|Glasgow 2014 Commonwealth Games|
|Dates: 23 July - 3 August|
|Coverage: Live on BBC TV, HD, BBC Radio 5 live, Red Button, Connected TVs, online, tablets and mobiles|
Sarah Clark has found a new hunger for judo having been inspired by the children at her club in Edinburgh.
Glasgow will be the 36-year old Scot's second Games after Manchester 2002 - where she won silver - and possibly her final major championships.
The judoka has won 11 UK titles, three European medals - including 2006 gold - and competed at three Olympic Games.
"I did a lot of work at my judo club with the children and the buzz was really big," Clark told BBC Newcastle.
"I've always done judo for myself, always been really motivated to better myself and do better.
"At the end of last year I made the decision that if I was in the best shape that I could be and I deserved to go, then I would go.
"I would do it almost for all these kids that were willing me to go."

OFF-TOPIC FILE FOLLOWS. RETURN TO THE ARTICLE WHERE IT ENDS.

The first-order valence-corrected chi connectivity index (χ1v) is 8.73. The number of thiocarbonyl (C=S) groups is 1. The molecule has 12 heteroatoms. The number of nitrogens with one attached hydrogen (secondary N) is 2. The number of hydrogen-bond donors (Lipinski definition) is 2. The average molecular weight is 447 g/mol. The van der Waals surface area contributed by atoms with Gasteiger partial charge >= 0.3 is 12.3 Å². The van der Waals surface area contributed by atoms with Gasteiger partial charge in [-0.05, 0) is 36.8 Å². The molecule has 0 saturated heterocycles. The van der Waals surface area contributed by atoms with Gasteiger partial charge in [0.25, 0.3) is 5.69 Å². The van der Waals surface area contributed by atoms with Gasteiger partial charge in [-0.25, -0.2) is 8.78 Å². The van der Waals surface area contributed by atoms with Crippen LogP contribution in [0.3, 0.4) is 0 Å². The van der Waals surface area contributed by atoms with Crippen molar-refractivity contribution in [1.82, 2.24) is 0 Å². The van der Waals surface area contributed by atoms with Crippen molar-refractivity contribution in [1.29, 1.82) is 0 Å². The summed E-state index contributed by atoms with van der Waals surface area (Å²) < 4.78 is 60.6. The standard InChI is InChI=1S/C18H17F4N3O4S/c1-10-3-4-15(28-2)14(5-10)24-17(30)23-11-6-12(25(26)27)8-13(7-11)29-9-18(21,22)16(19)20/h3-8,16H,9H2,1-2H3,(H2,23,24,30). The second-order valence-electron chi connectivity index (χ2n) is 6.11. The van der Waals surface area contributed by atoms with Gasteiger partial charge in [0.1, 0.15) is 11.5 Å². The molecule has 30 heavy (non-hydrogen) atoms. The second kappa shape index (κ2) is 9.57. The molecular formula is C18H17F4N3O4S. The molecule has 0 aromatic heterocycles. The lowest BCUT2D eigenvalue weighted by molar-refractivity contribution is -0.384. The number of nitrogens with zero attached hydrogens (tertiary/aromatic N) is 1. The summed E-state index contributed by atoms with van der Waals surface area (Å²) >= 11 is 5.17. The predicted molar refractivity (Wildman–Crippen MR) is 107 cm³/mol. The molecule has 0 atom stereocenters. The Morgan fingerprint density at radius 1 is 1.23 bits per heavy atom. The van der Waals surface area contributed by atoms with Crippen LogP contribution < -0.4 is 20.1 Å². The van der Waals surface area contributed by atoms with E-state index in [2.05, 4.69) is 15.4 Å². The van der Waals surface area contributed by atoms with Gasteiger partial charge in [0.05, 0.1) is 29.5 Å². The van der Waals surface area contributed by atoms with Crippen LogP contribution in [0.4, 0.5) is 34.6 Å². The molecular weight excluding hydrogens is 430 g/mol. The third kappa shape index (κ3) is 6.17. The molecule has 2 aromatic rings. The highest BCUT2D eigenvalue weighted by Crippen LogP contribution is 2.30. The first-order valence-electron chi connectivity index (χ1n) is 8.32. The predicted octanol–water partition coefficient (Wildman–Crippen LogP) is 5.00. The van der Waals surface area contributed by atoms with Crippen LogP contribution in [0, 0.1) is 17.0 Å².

Clark has been unable to repeat her Commonwealth success at Olympic level, with her London 2012 disappointment mirroring first-round exits in Beijing 2008 and Athens 2004.
"There was all the buzz in the country, but for me it quite a down period. It's hard to come back from, you sort of re-address," Clark continued.
The South Shields native's work at the Edinburgh Judo Club is one of a number of contributions to sport, including her involvement in Legacy 2014 and the Champions in Schools programme in Scotland.
"At the end of the day it's about making that person really motivated to do something that they want to do in their life and getting the best out of themselves," Clark added.
"I'd like to use judo and sport as that tool to make people get the most out of themselves - I think it's really important."
Judo's return to the Commonwealth programme for 2014 for the first time since 2002 has presented the Scotland judoka with a chance to surpass her Manchester achievement.
Recent success in South America in particular has boosted her confidence, with silver at the Pan American Opens in both Uruguay and Buenos Aires.
"The way that I fought rubber stamped that I can do it and I can be at my best for Glasgow," Clark said.
"There's going to be a few challenges ahead in terms of the competitors.
"But I'm feeling in really good shape and I'm quite confident in my fight plans and my fight strategies as well.
"I would love to go one step better and take home the gold for Scotland and everybody else that has been involved."
"I think it would be a fitting end, possibly, to my career."